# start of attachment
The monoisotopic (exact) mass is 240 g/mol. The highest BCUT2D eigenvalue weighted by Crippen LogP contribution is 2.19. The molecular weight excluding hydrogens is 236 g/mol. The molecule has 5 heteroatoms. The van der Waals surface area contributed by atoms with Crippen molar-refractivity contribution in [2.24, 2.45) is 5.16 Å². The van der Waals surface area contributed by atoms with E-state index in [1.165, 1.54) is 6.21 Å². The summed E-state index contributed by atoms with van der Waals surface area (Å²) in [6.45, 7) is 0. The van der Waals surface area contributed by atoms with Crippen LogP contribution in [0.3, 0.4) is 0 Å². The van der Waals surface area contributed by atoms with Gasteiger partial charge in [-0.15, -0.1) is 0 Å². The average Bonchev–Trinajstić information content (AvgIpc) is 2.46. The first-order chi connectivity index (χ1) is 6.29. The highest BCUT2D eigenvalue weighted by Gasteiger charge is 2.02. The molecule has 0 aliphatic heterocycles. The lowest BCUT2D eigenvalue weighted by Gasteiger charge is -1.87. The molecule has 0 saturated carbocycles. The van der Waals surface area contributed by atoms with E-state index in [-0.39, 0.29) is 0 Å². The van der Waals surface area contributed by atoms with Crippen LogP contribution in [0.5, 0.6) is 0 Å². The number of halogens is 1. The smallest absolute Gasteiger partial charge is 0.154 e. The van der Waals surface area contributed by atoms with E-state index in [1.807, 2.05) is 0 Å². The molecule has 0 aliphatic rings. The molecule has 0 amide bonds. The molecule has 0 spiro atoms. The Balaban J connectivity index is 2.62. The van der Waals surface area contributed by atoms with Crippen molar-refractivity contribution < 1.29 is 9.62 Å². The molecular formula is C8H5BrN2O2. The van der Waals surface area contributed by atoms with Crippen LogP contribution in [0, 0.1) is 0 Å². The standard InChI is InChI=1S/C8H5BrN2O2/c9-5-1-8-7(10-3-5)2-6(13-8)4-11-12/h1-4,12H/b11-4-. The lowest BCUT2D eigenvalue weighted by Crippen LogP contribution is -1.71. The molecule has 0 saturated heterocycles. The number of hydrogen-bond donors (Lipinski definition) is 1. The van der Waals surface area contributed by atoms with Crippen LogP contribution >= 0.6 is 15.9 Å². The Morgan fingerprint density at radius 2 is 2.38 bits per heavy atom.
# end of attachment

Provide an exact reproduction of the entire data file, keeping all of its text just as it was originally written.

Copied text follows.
The monoisotopic (exact) mass is 240 g/mol. The highest BCUT2D eigenvalue weighted by Crippen LogP contribution is 2.19. The molecular weight excluding hydrogens is 236 g/mol. The molecule has 5 heteroatoms. The van der Waals surface area contributed by atoms with Crippen molar-refractivity contribution in [2.24, 2.45) is 5.16 Å². The van der Waals surface area contributed by atoms with E-state index in [1.165, 1.54) is 6.21 Å². The summed E-state index contributed by atoms with van der Waals surface area (Å²) in [6.45, 7) is 0. The van der Waals surface area contributed by atoms with Crippen LogP contribution in [0.3, 0.4) is 0 Å². The van der Waals surface area contributed by atoms with Gasteiger partial charge in [-0.15, -0.1) is 0 Å². The average Bonchev–Trinajstić information content (AvgIpc) is 2.46. The first-order chi connectivity index (χ1) is 6.29. The highest BCUT2D eigenvalue weighted by Gasteiger charge is 2.02. The molecule has 0 aliphatic heterocycles. The lowest BCUT2D eigenvalue weighted by Gasteiger charge is -1.87. The molecule has 0 saturated carbocycles. The van der Waals surface area contributed by atoms with E-state index in [-0.39, 0.29) is 0 Å². The van der Waals surface area contributed by atoms with Crippen LogP contribution in [0.5, 0.6) is 0 Å². The number of halogens is 1. The smallest absolute Gasteiger partial charge is 0.154 e. The van der Waals surface area contributed by atoms with E-state index in [1.807, 2.05) is 0 Å². The molecule has 0 aliphatic rings. The molecule has 0 amide bonds. The molecule has 0 spiro atoms. The Balaban J connectivity index is 2.62. The van der Waals surface area contributed by atoms with Crippen molar-refractivity contribution < 1.29 is 9.62 Å². The molecular formula is C8H5BrN2O2. The van der Waals surface area contributed by atoms with Crippen LogP contribution in [0, 0.1) is 0 Å². The standard InChI is InChI=1S/C8H5BrN2O2/c9-5-1-8-7(10-3-5)2-6(13-8)4-11-12/h1-4,12H/b11-4-. The lowest BCUT2D eigenvalue weighted by Crippen LogP contribution is -1.71. The molecule has 0 saturated heterocycles. The number of hydrogen-bond donors (Lipinski definition) is 1. The van der Waals surface area contributed by atoms with Crippen LogP contribution >= 0.6 is 15.9 Å². The Morgan fingerprint density at radius 2 is 2.38 bits per heavy atom.